Nestin: Investigating the Link Between New Brain Cells and Depression

Thu, 04/18/2013 - 10:53

Clinical depression (also known as major depressive disorder or MDD) affects many people, but the biological processes that cause it (and are influenced by its treatments) are not well understood. Adult neurogenesis is a newly emerging field that could contribute to our knowledge of the etiology of depression and the effects of antidepressants. Nestin antibodies are key tools for this research, as they can be used to identify developing neurons.

Neurogenesis (generation of new neurons) takes place in the adult human brain, although only on a small scale and in certain locations, particularly within a region of the hippocampus called the dentate gyrus (DG). The neurogenesis hypothesis of depression posits that adult hippocampal neurogenesis is suppressed by stress, and is implicated in the development of depression (e.g. by increasing susceptibility); and that antidepressants increase the neurogenesis, and this is a mechanism of their action. These proposals are currently under intense debate, with different publications reporting sometimes conflicting findings (many corroborating, yet also some disputing parts of the model), and much still to be learned. As the evidence builds, it seems that there is an overall trend of stress down-regulating neurogenesis and antidepressant drugs (and other treatments) up-regulating it, but with notable exceptions. Furthermore, the significance of these effects to the symptoms of depression is yet to be determined.

Nestin is well known as useful marker for researching adult neurogenesis and its role in depression. Animal studies have found that, within the dentate gyrus, nestin is expressed during early stages of neurogenesis, when the developing neurons are classed as Type 1 (quiescent) and then Type 2 (amplifying) cells. Type 1 cells are radial-glia-like stem cells; each divides asymmetrically to generate a Type 2 cell and a Type 1 cell. Type 2 cells are called neural progenitor cells (NPCs), and unlike Type 1 cells, do not express the marker GFAP. As the neurogenesis process continues, the NPCs develop into neuroblasts, and eventually mature granule cells (neurons).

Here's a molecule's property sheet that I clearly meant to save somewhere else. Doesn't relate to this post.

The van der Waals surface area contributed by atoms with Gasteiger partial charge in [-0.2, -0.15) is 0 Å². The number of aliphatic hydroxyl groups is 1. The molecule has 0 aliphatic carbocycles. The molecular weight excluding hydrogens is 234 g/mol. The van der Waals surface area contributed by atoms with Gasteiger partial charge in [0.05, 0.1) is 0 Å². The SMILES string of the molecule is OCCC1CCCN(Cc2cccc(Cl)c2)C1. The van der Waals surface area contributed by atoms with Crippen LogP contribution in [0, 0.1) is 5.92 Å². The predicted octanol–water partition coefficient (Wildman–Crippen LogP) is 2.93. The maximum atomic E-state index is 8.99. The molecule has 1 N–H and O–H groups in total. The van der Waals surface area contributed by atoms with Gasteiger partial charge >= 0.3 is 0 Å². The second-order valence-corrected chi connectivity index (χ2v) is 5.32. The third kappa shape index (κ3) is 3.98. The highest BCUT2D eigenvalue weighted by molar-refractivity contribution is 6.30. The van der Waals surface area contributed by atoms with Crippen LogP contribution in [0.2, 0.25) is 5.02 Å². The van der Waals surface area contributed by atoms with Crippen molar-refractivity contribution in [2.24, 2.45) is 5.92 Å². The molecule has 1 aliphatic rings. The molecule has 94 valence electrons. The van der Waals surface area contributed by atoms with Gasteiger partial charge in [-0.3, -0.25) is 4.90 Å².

IF analysis of Nestin in PC-3 cells. IF analysis of Nestin in PC-3 cells

In a seminal paper (with human rather than animal subjects), Boldrini et al. investigated neurogenesis in antidepressant-treated and untreated people with major depressive disorder, and non-depressed controls. For example, the researchers looked for NPCs in the DG of the hippocampus. Brain sections were immunostained with a nestin antibody and antibodies for other relevant markers, either individually or in combination (e.g. nestin plus GFAP). The amplifying NPCs were identified as staining for nestin (termed ‘nestin-immunoreactive’ or nestin-IR) but not GFAP (although in this human study, nestin-IR and GFAP-IR cells were observed to be largely separate populations), and with the morphology of this cell type (different from the quiescent stage). It was discovered that, on average, individuals with MDD treated with antidepressants did have a higher number of NPCs than the untreated MDD group, though also the controls. The next steps could be to establish if the level of NPC proliferation is correlated to antidepressant efficacy; if so, then this could help guide future drug development.

  1. PMID: 21937982
  2. PMID: 18612087
  3. PMID: 19606083

Novus Biologicals offers nestin reagents for your research needs:

Written by Carly Hammond

Blog Topics